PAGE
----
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On The Road In Malawi

Monday, May 20th, 2002


May 20, 2002
Up 5 am and out 6:30. Most of the day is spent traveling to Zambia. A bridge is out on the road south so we have to double back to Mezuza and take another route. Stopped off at Mezuza again for a couple of hours in a frustrating attempt to get e-mail.

Back on the Road
I turn around to say something to Bob two seats behind me and see Rod lying in the aisle asleep-recurring Malaria he thinks. He stays there for two days and then gets up but he is a rag. His head hurts and he is weak. Bob starts reading about Malaria. There are many kinds with symptoms all the way from feeling like you have the flu to feeling a piercing cold that makes you tremble and shake. During these times you want a heavy thing to mash you down and keep you still…you wish you could die.

Rod warns us to use mosquito repellant but Bob has his doubts about it’s effectiveness. In the tent at night we use a towel to kill off any mosquitos we find before we go to sleep but invariably during the night they mysteriously materialize-buzzing in your ear…keeping you awake until you finally get up and thrash around with your towel again.

The Malaria carrying mosquitos were especially bad around wet marshy areas like Dar es Salaam and Lake Malawi. Sunday is our day to take our Larium but it makes us have vivid dreams at night. One night I dreamt that some people had cut my chest open and was slicing up my heart and eating it!

To pass the time on the long haul today I read Edward Said’s memoirs “Out Of Place.” As I read I gaze out of the truck from time to time wondering…what to wonder…what to think…Edward was born a Christian in Palestine, had ancestors from Lebanon, grew up in Cairo but isolated from the muslim community, went to English schools which he hated, was educated in the United States and now teaches at Columbia University in New York and has become a spokesman for middle east affairs. “Out of Place” is a good title; I have felt that way myself.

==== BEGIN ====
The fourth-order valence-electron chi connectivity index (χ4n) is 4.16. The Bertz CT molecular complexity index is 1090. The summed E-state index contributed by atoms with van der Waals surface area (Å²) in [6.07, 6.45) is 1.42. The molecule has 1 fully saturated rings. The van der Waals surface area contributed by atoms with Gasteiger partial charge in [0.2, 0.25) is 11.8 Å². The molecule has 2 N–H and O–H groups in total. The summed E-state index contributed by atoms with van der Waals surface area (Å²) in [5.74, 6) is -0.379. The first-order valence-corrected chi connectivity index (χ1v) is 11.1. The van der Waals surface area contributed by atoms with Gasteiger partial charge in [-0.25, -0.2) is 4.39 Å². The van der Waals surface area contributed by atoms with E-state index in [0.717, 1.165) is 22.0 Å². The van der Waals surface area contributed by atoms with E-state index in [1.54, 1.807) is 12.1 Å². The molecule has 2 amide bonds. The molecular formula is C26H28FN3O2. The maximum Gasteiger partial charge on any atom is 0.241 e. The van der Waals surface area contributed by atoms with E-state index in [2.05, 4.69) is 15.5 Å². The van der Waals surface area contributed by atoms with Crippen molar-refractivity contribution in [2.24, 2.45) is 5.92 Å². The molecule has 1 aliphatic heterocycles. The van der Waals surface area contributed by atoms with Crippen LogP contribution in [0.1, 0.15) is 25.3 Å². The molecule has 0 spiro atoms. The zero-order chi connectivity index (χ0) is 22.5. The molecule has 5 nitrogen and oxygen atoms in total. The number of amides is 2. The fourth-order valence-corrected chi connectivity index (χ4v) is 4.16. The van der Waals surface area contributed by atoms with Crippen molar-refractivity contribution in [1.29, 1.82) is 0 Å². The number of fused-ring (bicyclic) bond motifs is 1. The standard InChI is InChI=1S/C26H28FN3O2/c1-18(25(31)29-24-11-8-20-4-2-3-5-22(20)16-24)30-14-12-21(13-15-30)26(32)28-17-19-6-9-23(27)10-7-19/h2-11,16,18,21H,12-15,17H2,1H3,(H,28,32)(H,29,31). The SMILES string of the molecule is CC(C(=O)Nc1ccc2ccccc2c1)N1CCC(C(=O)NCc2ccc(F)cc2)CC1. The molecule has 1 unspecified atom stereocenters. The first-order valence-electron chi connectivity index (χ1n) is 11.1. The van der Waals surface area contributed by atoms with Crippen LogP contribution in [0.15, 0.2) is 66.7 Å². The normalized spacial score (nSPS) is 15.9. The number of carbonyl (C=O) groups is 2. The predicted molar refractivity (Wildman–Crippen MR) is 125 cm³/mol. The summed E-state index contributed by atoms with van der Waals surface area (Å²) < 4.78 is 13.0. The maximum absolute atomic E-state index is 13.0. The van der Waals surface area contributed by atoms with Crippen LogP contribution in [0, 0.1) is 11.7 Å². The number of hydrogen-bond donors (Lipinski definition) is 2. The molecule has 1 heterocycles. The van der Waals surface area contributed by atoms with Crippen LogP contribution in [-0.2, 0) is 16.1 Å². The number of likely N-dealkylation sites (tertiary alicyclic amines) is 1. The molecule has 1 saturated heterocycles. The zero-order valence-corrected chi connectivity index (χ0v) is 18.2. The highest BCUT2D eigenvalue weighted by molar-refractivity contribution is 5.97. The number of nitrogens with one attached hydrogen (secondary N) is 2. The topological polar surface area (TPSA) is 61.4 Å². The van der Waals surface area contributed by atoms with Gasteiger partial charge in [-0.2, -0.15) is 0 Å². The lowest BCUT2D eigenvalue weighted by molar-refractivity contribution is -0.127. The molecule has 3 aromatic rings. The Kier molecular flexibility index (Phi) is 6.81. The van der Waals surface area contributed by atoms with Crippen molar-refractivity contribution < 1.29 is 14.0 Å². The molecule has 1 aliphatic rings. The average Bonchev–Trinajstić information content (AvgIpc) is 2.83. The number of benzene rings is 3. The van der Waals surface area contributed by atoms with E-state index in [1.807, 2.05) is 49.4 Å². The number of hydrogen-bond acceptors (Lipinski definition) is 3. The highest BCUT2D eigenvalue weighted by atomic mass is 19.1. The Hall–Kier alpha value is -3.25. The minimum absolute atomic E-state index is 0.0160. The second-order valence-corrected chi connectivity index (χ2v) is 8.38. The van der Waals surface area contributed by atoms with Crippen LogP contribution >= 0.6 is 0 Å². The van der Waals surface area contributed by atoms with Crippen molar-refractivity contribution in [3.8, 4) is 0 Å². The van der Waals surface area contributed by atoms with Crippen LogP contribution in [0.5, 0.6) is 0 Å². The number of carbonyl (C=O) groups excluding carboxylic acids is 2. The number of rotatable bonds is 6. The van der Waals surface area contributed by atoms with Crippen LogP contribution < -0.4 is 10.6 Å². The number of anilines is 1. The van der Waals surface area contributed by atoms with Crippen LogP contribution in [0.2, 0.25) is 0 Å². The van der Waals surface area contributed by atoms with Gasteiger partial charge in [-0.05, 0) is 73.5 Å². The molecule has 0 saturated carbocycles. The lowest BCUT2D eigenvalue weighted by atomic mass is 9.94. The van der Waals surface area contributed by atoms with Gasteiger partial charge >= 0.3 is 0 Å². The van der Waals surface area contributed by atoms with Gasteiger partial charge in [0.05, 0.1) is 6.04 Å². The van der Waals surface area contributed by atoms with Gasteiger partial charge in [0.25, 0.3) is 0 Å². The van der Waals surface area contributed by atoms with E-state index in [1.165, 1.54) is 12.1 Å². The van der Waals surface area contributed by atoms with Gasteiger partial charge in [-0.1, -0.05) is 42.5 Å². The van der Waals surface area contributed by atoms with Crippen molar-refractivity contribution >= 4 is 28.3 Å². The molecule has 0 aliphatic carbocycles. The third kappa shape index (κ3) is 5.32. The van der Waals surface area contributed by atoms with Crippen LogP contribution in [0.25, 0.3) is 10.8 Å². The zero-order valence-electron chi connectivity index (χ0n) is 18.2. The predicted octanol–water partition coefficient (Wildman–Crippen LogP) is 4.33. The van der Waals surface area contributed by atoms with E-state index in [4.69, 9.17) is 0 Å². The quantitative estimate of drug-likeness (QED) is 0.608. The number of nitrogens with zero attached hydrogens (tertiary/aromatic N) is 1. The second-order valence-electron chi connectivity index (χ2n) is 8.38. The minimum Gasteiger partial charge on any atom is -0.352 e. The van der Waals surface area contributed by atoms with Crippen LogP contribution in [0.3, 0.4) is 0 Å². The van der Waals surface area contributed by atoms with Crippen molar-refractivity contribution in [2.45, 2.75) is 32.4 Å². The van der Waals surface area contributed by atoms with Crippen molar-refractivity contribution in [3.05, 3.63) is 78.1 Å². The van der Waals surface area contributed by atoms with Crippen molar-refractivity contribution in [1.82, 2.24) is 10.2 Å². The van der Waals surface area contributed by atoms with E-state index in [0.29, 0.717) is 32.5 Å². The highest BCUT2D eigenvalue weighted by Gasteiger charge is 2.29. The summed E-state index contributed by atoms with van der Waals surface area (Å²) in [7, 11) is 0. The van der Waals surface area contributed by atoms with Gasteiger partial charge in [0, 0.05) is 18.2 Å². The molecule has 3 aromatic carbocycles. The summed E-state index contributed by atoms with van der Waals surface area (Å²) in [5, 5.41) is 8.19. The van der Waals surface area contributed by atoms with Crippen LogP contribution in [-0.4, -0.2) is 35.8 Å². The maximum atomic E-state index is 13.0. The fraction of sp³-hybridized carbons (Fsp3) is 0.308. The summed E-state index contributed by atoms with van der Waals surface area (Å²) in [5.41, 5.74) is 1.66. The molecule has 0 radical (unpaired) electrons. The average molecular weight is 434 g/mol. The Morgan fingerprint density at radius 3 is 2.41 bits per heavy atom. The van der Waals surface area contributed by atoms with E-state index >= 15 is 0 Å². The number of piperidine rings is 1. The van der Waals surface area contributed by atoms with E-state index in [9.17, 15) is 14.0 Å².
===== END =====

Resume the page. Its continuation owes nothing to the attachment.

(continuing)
Las Vegas Bottle Store…pass one woman chopping wood out behind a mud hut and two men sitting in front…”makes me mad!” Melissa from New Zealand says…children literally scream out their greetings…villages are perfectly neat no litter or pieces of paper or the proverbial third world plastic. As in Moroccan casbahs you would think absolutely no one lived there at all because they use and reuse everything over and over until there is nothing left to become garbage.

Cleaning The Lenses
I am feeling comfortable and at home in Africa. The lives and cultures of the people in these countries at least seem to have integrity…congruity. The way they live makes sense in relation to their history, geography economics and culture-not to be compared to any other place. Rather than judge, a friend says she tries to engage “others” with a “reverent curiosity” to describe how she travels. We are intentional-we borrow her idea and make it our own-we call it “reverent inquiry.” We want to respect the dignity of those we are coming to visit.